So I was watching Calvary, and it got me thinking about atonement…

What can a good priest do in a broken Church but die?

Calvary is a “Christian” film for days when the light has been extinguished, when hope is lost. A good man dies with a broken heart, for a broken community, and a broken institution. The title “Calvary” could not be more apt – like the gospel narrative, this movie marches toward Golgotha with little question as to what will happen, only teasing who will do it. 

What happened at Calvary is what happens in this film – one person takes on the sins of many. The world of the movie provides a thought provoking look at what feels like stale Christian doctrine – that Christ bore the burden of our sin. The church has traditionally interpreted this transactionally rather than relationally, to our great detriment. 

Gleeson’s “good priest,” Father James, bears the sins of his whole community throughout the film. Everyone in the film is suffering on account of sin; sometimes their own, sometimes from someone else’s, and sometimes from institutionalized sin like predatory banking or child-predators in the Church. Father James absorbs it all, even while crumbling under its weight. At times he can actually absorb it in a way that lifts them from despair, but mostly they transfer their own shame onto him and hate him for it. This is the part of calvary we overlook in our atonement theology, that Christ doesn’t just wipe clean the slate but also lays bear on his body all the sin, more often societal, that we’d rather not see, and we hate him for it. 

Ultimately one man can’t hold that much. Such an act killed Christ himself, after all. And since Father James is not Christ, he has his own sins to reckon with as well. In reconciling with his daughter he models the way out of the despair of sin, but also instigates the redemption of the film. Bearing the weight of the Church’s sin kills him, but the final shot of the film, (his daughter willingly facing his killer,) offers hope for redemption even for the killer of the innocent one, the one in the most pain. I could nearly hear the words, “Forgive him – he knows not what he does.” Father James does not literally resurrect, yet there is Resurrection-life in this unheard act of grace from Fiona.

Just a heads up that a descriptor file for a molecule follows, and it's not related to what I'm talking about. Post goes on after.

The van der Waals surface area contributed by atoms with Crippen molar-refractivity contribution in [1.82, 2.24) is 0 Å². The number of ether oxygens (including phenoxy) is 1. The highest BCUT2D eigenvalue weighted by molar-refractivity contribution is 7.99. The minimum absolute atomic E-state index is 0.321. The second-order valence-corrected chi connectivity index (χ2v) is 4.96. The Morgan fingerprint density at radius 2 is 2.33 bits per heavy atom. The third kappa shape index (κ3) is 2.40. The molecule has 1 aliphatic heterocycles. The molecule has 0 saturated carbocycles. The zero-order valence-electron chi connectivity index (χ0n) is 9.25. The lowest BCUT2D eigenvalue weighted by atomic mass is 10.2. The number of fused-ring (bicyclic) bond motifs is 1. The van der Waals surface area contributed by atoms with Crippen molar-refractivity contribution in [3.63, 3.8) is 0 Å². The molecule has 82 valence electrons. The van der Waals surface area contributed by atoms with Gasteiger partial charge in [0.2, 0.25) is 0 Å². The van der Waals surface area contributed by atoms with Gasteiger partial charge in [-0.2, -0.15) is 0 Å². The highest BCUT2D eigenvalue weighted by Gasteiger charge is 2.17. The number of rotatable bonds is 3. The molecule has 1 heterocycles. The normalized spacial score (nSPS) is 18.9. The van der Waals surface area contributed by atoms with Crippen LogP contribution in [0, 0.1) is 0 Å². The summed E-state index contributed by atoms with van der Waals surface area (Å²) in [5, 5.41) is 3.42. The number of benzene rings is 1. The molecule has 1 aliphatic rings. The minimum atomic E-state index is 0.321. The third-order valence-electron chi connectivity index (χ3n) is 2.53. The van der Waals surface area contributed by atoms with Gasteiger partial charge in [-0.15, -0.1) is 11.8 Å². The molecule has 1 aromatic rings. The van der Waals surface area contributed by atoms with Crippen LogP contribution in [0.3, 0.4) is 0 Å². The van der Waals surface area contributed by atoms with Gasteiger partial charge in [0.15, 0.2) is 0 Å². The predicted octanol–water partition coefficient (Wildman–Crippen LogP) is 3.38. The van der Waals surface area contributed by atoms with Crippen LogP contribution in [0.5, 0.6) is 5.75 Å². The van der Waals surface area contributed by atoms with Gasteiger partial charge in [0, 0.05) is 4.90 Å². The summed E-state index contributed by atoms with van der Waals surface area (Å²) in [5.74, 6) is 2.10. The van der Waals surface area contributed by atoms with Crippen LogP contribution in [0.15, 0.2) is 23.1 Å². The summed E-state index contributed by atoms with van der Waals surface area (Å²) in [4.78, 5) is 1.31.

Outside of Christ, no one person can bear the sins of so many. Perhaps that’s what the church is meant to do, collectively, as the Body. Until it does, we pray for our good priests, our exemplars of Christ ordained and otherwise, and hope they don’t die out.


Theophany’s mission to bring God to light in film has another branch: a YouTube channel of video essays. Check them out, and don’t forget to like and subscribe while you’re there.

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